Londoners may have to wait even longer before a replacement arrives for the city’s Victoria Bridge.
On Tuesday, London’s civic works committee voted to look for a cheaper option that would swap out the replacement’s current design, whose construction is slated to begin sometime between fall 2021 and winter 2022.
Linking the Old South area with the city’s downtown core, the current Victoria Bridge has stood on Ridout Street south of Horton Street for nearly a century.
A city report states the bridge is showing “increasing areas of structural deterioration” and that a replacement is needed in the near future.
Currently, the cost of the replacement is estimated to be just over $14 million, but Ward 1 Coun. Michael van Holst believes that number can be brought down.
A notable feature of the replacement is its historically minded arched design, which was crafted in response to comments from public meetings.
Van Holst’s push for a cheaper option echoes a similar proposal from the councillor that was shot down by London’s previous council last year.
“My goal at that time was to suggest to council that we not do the fancier bridge… and instead do a plain bridge,” van Holst told committee members, adding that the aesthetic improvement requested by residents could be supplemented by public art or other means.
In a letter addressed to the civic works committee, van Holst wrote that a standard concrete girder bridge would save the city $2.3 million, a number that was touted by city director of roads and transportation Doug MacRae last year.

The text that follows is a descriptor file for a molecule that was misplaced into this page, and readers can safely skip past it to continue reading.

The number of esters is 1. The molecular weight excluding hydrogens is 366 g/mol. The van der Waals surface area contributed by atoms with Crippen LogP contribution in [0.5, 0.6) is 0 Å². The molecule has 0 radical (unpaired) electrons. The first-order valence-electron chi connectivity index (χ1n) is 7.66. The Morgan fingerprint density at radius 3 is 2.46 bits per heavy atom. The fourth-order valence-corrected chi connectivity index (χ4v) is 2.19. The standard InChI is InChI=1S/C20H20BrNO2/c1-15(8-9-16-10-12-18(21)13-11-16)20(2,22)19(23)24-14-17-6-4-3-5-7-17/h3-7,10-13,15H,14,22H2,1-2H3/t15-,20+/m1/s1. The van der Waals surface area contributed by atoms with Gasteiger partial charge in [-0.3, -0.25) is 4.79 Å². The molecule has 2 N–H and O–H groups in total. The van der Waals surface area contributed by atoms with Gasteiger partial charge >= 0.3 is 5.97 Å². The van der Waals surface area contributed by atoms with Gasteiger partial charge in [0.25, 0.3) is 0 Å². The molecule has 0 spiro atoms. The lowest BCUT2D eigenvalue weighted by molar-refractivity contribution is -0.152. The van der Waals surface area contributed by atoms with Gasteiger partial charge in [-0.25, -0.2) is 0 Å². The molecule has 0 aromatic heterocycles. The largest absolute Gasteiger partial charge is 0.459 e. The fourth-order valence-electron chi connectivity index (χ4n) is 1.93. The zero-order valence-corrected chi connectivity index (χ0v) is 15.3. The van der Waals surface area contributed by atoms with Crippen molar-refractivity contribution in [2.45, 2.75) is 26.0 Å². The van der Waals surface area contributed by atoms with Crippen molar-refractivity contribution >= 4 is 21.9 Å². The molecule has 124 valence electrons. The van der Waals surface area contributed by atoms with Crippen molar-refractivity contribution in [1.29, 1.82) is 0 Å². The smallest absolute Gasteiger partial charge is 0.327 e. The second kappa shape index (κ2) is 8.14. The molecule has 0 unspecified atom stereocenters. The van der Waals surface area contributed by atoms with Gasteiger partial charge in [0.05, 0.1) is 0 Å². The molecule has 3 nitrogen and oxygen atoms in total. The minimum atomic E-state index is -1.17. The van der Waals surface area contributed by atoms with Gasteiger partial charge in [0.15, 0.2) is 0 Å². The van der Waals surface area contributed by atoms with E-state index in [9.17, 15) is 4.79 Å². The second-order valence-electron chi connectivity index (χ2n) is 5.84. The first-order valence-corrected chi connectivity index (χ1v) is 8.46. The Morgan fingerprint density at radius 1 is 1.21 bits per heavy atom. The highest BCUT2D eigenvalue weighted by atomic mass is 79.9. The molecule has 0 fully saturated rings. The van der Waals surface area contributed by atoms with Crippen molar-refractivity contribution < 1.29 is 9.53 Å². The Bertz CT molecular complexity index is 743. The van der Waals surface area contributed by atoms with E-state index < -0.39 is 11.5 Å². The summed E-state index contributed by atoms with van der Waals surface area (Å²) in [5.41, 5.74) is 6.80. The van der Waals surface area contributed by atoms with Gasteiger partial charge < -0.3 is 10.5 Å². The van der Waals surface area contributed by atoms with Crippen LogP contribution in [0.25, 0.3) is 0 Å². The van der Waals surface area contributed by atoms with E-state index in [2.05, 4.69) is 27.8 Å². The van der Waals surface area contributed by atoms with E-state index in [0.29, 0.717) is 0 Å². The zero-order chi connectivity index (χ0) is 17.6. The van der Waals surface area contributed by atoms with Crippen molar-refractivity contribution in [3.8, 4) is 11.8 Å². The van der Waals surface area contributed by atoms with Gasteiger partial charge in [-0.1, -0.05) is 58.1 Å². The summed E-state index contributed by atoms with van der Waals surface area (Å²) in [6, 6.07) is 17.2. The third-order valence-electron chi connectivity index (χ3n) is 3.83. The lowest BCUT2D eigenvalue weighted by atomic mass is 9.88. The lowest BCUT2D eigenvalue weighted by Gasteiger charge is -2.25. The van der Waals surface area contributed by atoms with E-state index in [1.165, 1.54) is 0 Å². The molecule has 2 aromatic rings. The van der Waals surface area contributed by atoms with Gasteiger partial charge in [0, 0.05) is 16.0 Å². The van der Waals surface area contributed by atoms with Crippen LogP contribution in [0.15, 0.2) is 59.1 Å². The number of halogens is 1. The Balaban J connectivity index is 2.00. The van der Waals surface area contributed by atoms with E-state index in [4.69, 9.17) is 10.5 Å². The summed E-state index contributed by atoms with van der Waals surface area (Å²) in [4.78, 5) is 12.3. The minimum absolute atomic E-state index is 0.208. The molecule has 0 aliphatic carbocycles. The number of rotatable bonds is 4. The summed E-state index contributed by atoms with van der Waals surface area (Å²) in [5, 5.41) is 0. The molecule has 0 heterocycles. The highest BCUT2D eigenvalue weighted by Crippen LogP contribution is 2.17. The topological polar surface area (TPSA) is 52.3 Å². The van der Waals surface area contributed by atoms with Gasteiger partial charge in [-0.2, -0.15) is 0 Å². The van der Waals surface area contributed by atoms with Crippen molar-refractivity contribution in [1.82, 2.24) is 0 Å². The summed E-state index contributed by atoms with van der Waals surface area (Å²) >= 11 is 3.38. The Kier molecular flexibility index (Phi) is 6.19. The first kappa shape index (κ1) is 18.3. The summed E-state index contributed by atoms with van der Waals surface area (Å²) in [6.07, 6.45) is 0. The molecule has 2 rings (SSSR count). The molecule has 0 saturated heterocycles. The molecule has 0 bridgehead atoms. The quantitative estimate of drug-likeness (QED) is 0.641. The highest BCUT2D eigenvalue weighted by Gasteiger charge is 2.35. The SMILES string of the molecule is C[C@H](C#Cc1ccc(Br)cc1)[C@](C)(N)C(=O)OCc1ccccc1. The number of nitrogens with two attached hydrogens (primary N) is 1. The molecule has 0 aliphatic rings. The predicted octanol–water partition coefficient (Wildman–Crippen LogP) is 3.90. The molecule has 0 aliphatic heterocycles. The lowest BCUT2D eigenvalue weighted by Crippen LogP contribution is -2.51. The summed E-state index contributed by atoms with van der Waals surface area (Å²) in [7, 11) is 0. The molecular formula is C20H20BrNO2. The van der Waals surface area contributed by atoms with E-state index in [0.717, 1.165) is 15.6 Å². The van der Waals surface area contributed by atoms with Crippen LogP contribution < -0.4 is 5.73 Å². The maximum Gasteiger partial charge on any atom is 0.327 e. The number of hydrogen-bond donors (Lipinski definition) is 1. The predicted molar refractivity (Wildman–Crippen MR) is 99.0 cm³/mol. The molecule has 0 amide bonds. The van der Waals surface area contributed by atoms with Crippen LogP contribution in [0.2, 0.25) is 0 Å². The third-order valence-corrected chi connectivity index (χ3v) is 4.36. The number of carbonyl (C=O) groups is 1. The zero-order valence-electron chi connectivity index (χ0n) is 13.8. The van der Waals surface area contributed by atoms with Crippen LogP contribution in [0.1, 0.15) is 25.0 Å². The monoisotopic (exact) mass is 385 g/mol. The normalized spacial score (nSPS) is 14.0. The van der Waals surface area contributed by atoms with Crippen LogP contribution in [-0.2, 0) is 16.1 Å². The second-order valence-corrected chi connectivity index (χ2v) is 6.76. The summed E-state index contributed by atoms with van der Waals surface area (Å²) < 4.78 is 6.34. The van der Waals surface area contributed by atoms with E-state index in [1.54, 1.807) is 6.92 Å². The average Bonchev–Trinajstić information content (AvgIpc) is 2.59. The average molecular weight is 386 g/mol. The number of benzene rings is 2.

“There are bigger priorities for us,” van Holst said.
“I see that this is a place where we can save a substantial amount of money on a capital project.”
Ward 12 Coun. Elizabeth Peloza, the motion’s lone opponent, warned her fellow committee members of the consequences that may arise from delaying the project in order to explore cheaper options.
The current replacement plan is meant to stagger construction with other upcoming projects in the area in order to ease traffic impact, but adopting a new plan may affect that co-ordination.
“Londoners are always complaining how we don’t schedule projects,” Peloza said.
Another consequence may arise from the bridge’s rapidly deteriorating condition, which would bring about additional maintenance costs, Peloza said.
While unable to provide a specific number, MacRae estimated maintenance costs to run between $100,000 and $200,000.
MacRae added that exploring options could potentially bring a several-year delay, pushing construction back from its 2021-22 start date.
The committee’s push for a cheaper replacement will go before full city council next week.
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